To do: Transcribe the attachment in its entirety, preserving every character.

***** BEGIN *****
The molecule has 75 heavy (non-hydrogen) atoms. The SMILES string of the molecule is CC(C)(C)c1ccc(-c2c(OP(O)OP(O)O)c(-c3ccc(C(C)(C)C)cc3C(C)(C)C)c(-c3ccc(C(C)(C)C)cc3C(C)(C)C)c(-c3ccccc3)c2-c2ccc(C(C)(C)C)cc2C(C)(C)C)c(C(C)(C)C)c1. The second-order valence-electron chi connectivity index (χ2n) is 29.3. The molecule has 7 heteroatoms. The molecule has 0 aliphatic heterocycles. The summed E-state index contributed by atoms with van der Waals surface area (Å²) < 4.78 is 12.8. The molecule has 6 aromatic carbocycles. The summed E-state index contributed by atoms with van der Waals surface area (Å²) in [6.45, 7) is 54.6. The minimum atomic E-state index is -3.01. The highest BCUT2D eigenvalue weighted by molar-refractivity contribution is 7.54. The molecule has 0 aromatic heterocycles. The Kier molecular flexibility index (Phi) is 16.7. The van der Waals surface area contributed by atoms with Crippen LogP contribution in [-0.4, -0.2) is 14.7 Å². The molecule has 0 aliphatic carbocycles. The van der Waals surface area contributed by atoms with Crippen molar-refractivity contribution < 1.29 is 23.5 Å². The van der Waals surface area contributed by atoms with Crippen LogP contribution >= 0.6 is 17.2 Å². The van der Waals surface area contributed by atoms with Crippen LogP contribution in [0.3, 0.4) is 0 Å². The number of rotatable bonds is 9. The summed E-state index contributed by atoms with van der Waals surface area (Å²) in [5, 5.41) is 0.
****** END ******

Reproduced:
The molecule has 75 heavy (non-hydrogen) atoms. The SMILES string of the molecule is CC(C)(C)c1ccc(-c2c(OP(O)OP(O)O)c(-c3ccc(C(C)(C)C)cc3C(C)(C)C)c(-c3ccc(C(C)(C)C)cc3C(C)(C)C)c(-c3ccccc3)c2-c2ccc(C(C)(C)C)cc2C(C)(C)C)c(C(C)(C)C)c1. The second-order valence-electron chi connectivity index (χ2n) is 29.3. The molecule has 7 heteroatoms. The molecule has 0 aliphatic heterocycles. The summed E-state index contributed by atoms with van der Waals surface area (Å²) < 4.78 is 12.8. The molecule has 6 aromatic carbocycles. The summed E-state index contributed by atoms with van der Waals surface area (Å²) in [6.45, 7) is 54.6. The minimum atomic E-state index is -3.01. The highest BCUT2D eigenvalue weighted by molar-refractivity contribution is 7.54. The molecule has 0 aromatic heterocycles. The Kier molecular flexibility index (Phi) is 16.7. The van der Waals surface area contributed by atoms with Crippen LogP contribution in [-0.4, -0.2) is 14.7 Å². The molecule has 0 aliphatic carbocycles. The van der Waals surface area contributed by atoms with Crippen molar-refractivity contribution < 1.29 is 23.5 Å². The van der Waals surface area contributed by atoms with Crippen LogP contribution >= 0.6 is 17.2 Å². The van der Waals surface area contributed by atoms with Crippen LogP contribution in [0.3, 0.4) is 0 Å². The number of rotatable bonds is 9. The summed E-state index contributed by atoms with van der Waals surface area (Å²) in [5, 5.41) is 0.